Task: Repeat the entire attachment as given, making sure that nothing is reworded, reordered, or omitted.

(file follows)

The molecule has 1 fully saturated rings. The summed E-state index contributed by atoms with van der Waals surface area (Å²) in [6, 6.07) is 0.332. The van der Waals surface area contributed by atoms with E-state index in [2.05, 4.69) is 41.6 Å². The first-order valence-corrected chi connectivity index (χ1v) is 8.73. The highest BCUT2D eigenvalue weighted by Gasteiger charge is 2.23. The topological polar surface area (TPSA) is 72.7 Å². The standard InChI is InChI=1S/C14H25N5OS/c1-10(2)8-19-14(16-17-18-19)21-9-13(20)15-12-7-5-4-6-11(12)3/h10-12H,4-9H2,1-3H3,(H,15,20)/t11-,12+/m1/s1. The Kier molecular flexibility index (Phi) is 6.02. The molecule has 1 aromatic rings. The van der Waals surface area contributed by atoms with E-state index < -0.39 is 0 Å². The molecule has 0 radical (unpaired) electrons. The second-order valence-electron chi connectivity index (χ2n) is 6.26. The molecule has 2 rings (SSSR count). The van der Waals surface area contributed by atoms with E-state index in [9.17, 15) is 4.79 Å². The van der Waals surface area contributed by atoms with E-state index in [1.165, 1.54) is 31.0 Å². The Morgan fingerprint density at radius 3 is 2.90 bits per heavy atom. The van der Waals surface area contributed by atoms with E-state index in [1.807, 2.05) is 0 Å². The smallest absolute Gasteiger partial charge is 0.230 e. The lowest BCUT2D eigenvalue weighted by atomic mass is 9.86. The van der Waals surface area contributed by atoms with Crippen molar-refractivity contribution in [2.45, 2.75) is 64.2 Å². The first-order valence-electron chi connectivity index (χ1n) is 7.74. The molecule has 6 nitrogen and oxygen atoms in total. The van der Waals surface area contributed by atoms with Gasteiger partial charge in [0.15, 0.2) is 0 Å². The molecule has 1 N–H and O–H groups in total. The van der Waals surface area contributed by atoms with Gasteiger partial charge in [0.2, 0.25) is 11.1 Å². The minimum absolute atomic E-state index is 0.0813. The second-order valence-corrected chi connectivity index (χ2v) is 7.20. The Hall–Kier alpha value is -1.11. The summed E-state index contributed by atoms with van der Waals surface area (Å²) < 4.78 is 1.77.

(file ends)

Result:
The molecule has 1 fully saturated rings. The summed E-state index contributed by atoms with van der Waals surface area (Å²) in [6, 6.07) is 0.332. The van der Waals surface area contributed by atoms with E-state index in [2.05, 4.69) is 41.6 Å². The first-order valence-corrected chi connectivity index (χ1v) is 8.73. The highest BCUT2D eigenvalue weighted by Gasteiger charge is 2.23. The topological polar surface area (TPSA) is 72.7 Å². The standard InChI is InChI=1S/C14H25N5OS/c1-10(2)8-19-14(16-17-18-19)21-9-13(20)15-12-7-5-4-6-11(12)3/h10-12H,4-9H2,1-3H3,(H,15,20)/t11-,12+/m1/s1. The Kier molecular flexibility index (Phi) is 6.02. The molecule has 1 aromatic rings. The van der Waals surface area contributed by atoms with E-state index < -0.39 is 0 Å². The molecule has 0 radical (unpaired) electrons. The second-order valence-electron chi connectivity index (χ2n) is 6.26. The molecule has 2 rings (SSSR count). The van der Waals surface area contributed by atoms with E-state index in [9.17, 15) is 4.79 Å². The van der Waals surface area contributed by atoms with E-state index in [1.165, 1.54) is 31.0 Å². The Morgan fingerprint density at radius 3 is 2.90 bits per heavy atom. The van der Waals surface area contributed by atoms with E-state index in [1.807, 2.05) is 0 Å². The smallest absolute Gasteiger partial charge is 0.230 e. The lowest BCUT2D eigenvalue weighted by atomic mass is 9.86. The van der Waals surface area contributed by atoms with Crippen molar-refractivity contribution in [2.45, 2.75) is 64.2 Å². The first-order valence-electron chi connectivity index (χ1n) is 7.74. The molecule has 6 nitrogen and oxygen atoms in total. The van der Waals surface area contributed by atoms with Gasteiger partial charge in [0.15, 0.2) is 0 Å². The molecule has 1 N–H and O–H groups in total. The van der Waals surface area contributed by atoms with Gasteiger partial charge in [0.2, 0.25) is 11.1 Å². The minimum absolute atomic E-state index is 0.0813. The second-order valence-corrected chi connectivity index (χ2v) is 7.20. The Hall–Kier alpha value is -1.11. The summed E-state index contributed by atoms with van der Waals surface area (Å²) < 4.78 is 1.77.